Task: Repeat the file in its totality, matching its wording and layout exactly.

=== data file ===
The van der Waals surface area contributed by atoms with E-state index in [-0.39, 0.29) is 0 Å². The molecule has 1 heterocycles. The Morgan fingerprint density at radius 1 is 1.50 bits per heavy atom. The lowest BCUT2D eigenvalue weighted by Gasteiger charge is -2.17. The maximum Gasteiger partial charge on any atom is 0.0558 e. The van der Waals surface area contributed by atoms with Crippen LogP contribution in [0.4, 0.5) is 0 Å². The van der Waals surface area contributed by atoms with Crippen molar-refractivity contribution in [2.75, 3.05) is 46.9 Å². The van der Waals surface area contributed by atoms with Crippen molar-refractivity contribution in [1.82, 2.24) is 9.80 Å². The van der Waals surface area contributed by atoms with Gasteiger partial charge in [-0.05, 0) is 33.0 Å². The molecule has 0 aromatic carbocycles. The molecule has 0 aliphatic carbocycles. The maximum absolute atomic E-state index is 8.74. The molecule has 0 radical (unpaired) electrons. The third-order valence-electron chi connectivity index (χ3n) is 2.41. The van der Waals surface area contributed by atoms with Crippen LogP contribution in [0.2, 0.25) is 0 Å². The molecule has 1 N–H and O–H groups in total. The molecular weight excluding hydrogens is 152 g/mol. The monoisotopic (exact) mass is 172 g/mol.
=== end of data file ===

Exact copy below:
The van der Waals surface area contributed by atoms with E-state index in [-0.39, 0.29) is 0 Å². The molecule has 1 heterocycles. The Morgan fingerprint density at radius 1 is 1.50 bits per heavy atom. The lowest BCUT2D eigenvalue weighted by Gasteiger charge is -2.17. The maximum Gasteiger partial charge on any atom is 0.0558 e. The van der Waals surface area contributed by atoms with Crippen LogP contribution in [0.4, 0.5) is 0 Å². The van der Waals surface area contributed by atoms with Crippen molar-refractivity contribution in [2.75, 3.05) is 46.9 Å². The van der Waals surface area contributed by atoms with Crippen molar-refractivity contribution in [1.82, 2.24) is 9.80 Å². The van der Waals surface area contributed by atoms with Gasteiger partial charge in [-0.05, 0) is 33.0 Å². The molecule has 0 aromatic carbocycles. The molecule has 0 aliphatic carbocycles. The maximum absolute atomic E-state index is 8.74. The molecule has 0 radical (unpaired) electrons. The third-order valence-electron chi connectivity index (χ3n) is 2.41. The van der Waals surface area contributed by atoms with Crippen LogP contribution in [0.2, 0.25) is 0 Å². The molecule has 1 N–H and O–H groups in total. The molecular weight excluding hydrogens is 152 g/mol. The monoisotopic (exact) mass is 172 g/mol.